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Lands' End Newsletters | For love of a tractor

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Midwestern frugality being what it is, most farmers are loath to discard a well-used tractor - even as newer models find a place in the shed. There's always something an old tractor is good for. And if it falls into disuse? Well, many's the tractor that's been classroom and teacher for an eager farm lad with budding mechanical inclinations.

That's how our Wisconsin neighbor Gene Andrews got started. Gene has been working on old-time tractors since his teenage years. Today, what started as a hobby has become - well, more than a hobby.

Gene recently restored a 1948 John Deere B for a rural neighbor. The machine sat untouched for 20 years. Gene tore down and rebuilt the motor. Repainted the bodywork. Put in long hours on nights and weekends. Today, the '48 is shiny and bright as the day it left the factory.

Naturally, the neighbor is mightily pleased. "There's the sentimental value," Gene explains. "Maybe it's a tractor they grew up with. Learned to plow on."

Pebble Beach has its Concours d'Elegance for the vintage car crowd - if that's the crowd you travel with. Out our way, an old farm tractor is no less regarded as an object of art. And is no less an object of adoration.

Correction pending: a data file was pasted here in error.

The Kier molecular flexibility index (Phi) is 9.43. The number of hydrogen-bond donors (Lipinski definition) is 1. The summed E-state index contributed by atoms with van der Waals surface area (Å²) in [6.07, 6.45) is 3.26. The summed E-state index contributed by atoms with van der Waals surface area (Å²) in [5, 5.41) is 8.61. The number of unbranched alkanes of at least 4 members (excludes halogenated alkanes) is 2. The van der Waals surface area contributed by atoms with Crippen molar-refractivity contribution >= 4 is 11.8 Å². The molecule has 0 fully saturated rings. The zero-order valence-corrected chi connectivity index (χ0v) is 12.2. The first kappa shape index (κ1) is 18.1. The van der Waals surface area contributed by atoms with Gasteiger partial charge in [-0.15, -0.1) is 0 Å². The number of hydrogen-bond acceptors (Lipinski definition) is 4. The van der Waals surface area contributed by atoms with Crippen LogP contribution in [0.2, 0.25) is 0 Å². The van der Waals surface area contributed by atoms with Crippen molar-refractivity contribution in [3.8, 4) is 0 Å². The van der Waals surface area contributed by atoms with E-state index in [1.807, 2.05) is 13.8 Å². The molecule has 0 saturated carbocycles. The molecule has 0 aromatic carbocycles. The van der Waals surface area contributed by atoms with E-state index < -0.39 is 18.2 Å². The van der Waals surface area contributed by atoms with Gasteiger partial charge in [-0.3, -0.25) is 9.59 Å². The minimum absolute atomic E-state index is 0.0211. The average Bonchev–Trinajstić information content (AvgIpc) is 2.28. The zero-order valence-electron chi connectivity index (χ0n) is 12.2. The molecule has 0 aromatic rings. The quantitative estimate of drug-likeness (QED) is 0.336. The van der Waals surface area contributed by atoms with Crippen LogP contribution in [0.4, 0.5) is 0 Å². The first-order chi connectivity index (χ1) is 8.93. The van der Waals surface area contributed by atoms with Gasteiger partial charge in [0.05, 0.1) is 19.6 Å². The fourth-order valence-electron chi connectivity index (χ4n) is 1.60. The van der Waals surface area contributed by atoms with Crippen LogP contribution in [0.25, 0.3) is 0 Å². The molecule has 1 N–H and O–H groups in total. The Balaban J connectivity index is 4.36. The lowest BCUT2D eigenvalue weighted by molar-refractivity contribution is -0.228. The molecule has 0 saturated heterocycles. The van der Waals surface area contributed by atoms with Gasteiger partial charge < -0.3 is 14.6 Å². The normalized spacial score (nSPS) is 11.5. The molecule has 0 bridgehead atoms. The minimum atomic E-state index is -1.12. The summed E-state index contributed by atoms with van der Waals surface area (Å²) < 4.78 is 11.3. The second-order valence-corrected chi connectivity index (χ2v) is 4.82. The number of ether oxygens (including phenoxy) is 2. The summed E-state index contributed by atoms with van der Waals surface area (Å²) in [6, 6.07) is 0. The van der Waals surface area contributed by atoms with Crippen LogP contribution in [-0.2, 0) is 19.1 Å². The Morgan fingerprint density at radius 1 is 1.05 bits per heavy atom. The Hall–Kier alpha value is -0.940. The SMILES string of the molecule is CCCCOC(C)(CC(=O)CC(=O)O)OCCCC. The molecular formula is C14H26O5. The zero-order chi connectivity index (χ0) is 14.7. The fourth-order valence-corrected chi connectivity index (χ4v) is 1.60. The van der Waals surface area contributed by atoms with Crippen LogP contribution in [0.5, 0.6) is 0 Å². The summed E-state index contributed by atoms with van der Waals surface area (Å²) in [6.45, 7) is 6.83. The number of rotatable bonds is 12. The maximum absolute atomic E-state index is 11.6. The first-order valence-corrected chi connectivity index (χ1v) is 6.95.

Last Labor Day, Gene made a trip up to Ashland in far northern Wisconsin to take possession of a pair of vintage Farmalls. The seller was the original owner, who bought them new back in '46 and '47. "He wanted 'em to go to a good home," says Gene.

"You learn a lot from the old guys," he tells us. "One neighbor taught me some. And my dad."

Along with the knowledge, Gene has painstakingly built up the tools of his trade - including some hard-to-find John Deere factory tools dating back to the '20s. Parts still turn up at farm sales, we're told. Say, $10 for a grimy jumble in a wooden box. One man's junk - well, you know the saying. There are swap meets, too, but "collector prices" are fast becoming the order of the day. And there's always the Internet.

Gene currently owns five John Deere tractors. The two Farmalls. A '56 International W-450 Standard. Plus machinery - stationary bailers, corn planters, even an old road grader. Toy tractors, too - around 45 John Deere scale replicas.

Of course, every collector has his own preferences. "Some guys don't like John Deere at all," Gene tells us. "It all depends on where your roots are. What you were brought up with."

His dream tractor? A 1925 John Deere D - with steel wheels. Says Gene, "It's a big ol' brute of a tractor that did a lot of work back in the day."

The steel wheels that came standard aren't so easy to find anymore. Kits for converting to rubber tires were popular and most farmers made the switch-over. "Better on the roads," Gene explains. "Not so rough-riding."

His two Farmalls also left the factory with steel wheels, but acquired sets of rubber tires somewhere along the way. Gene hopes to take them back to their original configuration. Steel wheels - as Farmall intended.

"I haven't found 'em yet," he says. "But I've got my eye out.


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Lands' End Newsletters | For love of a tractor
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